And if the competitor can out-execute you once the idea is out there, you’re doomed anyway. The push behind a successful start up is to accelerate that build-measure-development feedback look faster than anyone else.
Keeping your product under wrap, away from the feedback it desperately needs, will only make your failure more likely.
2. Test Hypothesis (Measure)
Marketing and product experiments must follow scientific methodology.
It starts with a clear hypothesis based on your visions and makes predictions on what’s supposed to happen.
You need hypothesis because if you “just do it” and see what happens you will always succeed, even when you fail.
Based on the feedback you get, keep testing and refining your product and marketing as quickly as possible.
If you don’t see results or if the feedback leads you somewhere else, consider pivoting.
4. Use Lean Methodology
The last part of the book was mostly focused on the lean methodology, a product development system born in Japan with Toyota.
Here are a few techniques Eric Ries discusses:
- The 5 WHYs: ask “why” five times to go at the roots of the issue
- Small batch sizes: the idea of repeating sequentially the same tasks over and over instead of assembling the final product one by one won’t allow you to spot the mistakes early
Real Life Applications
Get everyone in the room when brainstorming issues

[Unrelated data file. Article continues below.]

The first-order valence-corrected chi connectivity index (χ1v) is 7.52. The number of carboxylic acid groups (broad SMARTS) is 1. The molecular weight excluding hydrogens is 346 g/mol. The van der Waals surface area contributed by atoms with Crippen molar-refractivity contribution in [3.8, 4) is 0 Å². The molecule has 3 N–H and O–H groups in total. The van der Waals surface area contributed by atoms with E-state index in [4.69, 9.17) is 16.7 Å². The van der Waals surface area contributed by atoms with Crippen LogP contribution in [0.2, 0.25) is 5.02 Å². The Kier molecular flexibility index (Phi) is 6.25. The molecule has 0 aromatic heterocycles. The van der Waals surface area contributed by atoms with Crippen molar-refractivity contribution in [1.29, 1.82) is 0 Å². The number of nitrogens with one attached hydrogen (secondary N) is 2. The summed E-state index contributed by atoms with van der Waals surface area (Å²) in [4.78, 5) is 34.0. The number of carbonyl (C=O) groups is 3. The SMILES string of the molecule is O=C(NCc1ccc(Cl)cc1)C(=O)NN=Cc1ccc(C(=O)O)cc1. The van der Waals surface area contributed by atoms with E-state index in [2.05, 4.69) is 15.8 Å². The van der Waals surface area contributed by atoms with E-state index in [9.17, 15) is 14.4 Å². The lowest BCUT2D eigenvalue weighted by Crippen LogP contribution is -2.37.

If you don’t get everyone involved in the room, says Ries, the one not present is usually the one everyone will blame.
And if it’s a junior employee most will assume the fix is to replace him; if it’s the CEO most will assume you can’t fix the issue. Both assumption are often wrong.
Reading is good, action is better
I totally agree with this one. To save time on knowledge absorption check my products shots of wisdom.
It’s more tailored towards software development than on physical products.
Less interesting Lean Methodology
I found the part of the book discussing lean methodologies a bit less interesting.
Not so great examples
I found the examples that were supposed to confirm how awesome the Lean Startup method is to be somewhat lacking.
The Lean Startup not only introduces an awesome methodology for launching successful startups, but also shares awesome and empowering mindsets.
- if a new employee breaks the product environment, it’s no shame on the newbie. The senior developers should focus on building an environment that’s not so easy to break;
- if something goes wrong always ask yourself: how can I prevent being in the same situation ever again (which the founding idea of Principles by Ray Dalio)
There’s a good reason why this book has become so popular: the idea was groundbreaking. And groundbreakingly useful.
Years ago a former boss of mine sent me this book.
I had no intention of reading it though because back then I was fully focused on people and social skills and had no time for entrepreneurship.
But I played along pretending I was going to read it.
A few weeks later I had to confess though I hadn’t even started it, and he exclaimed:
Oh my God, how can’t you not read the startup Bible!
LOL, cheers Sebastian :).
I did read it now, and it’s awesome.
I personally put The Lean Startup ahead of Zero to One.
This is a must read for anyone interested in entrepreneurship, startups or launching a product.